5. The stainless steel used in the fabrication of the inner and outer walls of this IGG is YUS 254, which has a particularly high resistance to chlorides (seawater), and is sparsely stocked in the USA.
The extent of damage to the inner wall was significant, it was a complete failure to the inner wall. While the wall did not crack or break, the extreme distortion created unacceptable cooling and overheating of the outer wall. After some discussion with the Original Equipment Maker (OEM) Kashiwa Company Ltd., in Japan, and the vessel’s Classification Society DNV-GL, it was determined that a full replacement of the inner wall was the best acceptable solution. GC Energy Services made a proposal to change out the inner wall in-situ.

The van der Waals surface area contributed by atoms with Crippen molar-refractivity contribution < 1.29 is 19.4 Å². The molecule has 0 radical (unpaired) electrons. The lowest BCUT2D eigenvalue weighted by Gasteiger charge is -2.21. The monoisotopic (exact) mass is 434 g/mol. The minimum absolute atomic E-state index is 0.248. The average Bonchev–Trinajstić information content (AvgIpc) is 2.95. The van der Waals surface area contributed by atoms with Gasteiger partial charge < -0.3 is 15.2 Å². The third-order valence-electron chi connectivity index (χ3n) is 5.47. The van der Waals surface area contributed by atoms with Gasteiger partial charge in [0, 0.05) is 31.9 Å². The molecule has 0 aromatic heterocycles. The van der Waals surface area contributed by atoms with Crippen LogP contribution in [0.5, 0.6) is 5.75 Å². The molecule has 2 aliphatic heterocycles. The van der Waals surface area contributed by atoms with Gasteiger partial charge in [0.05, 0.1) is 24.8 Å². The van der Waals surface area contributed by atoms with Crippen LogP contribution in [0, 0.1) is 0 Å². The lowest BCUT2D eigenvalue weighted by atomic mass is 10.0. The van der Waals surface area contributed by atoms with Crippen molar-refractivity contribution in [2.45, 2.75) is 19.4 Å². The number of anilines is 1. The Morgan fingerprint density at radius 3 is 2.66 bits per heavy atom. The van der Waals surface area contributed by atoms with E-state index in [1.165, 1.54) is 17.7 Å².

GC Energy Services proposed to roll five (5) cans of a length that would allow them to be to be maneuvered into the space and fit into the end opposite of the burner. The end of the unit opposite the burner would be removed for access to the inner wall. The water spray piping and nozzles would be removed. The inner wall would be removed except for about 10 inches closest to the burner. While this area of the inner wall was still distorted, it would be faired in to the new pieces using hydraulic jacks and wedge dogs. The pieces would be set in the end of the unit one at a time, sliding them in and welding them to each other as they go in. The final weld of the new to the old would be faired, fit and welded once the full inner wall was placed in to the unit. After preparing a 50 page repair procedure inclusive of; the written procedure, drawings of the cans, inspection test plan, welding procedures, steel mill certificates, GC Energy Service’s repair proposal received approval from the OEM, DNV-GL, and the owner’s representative.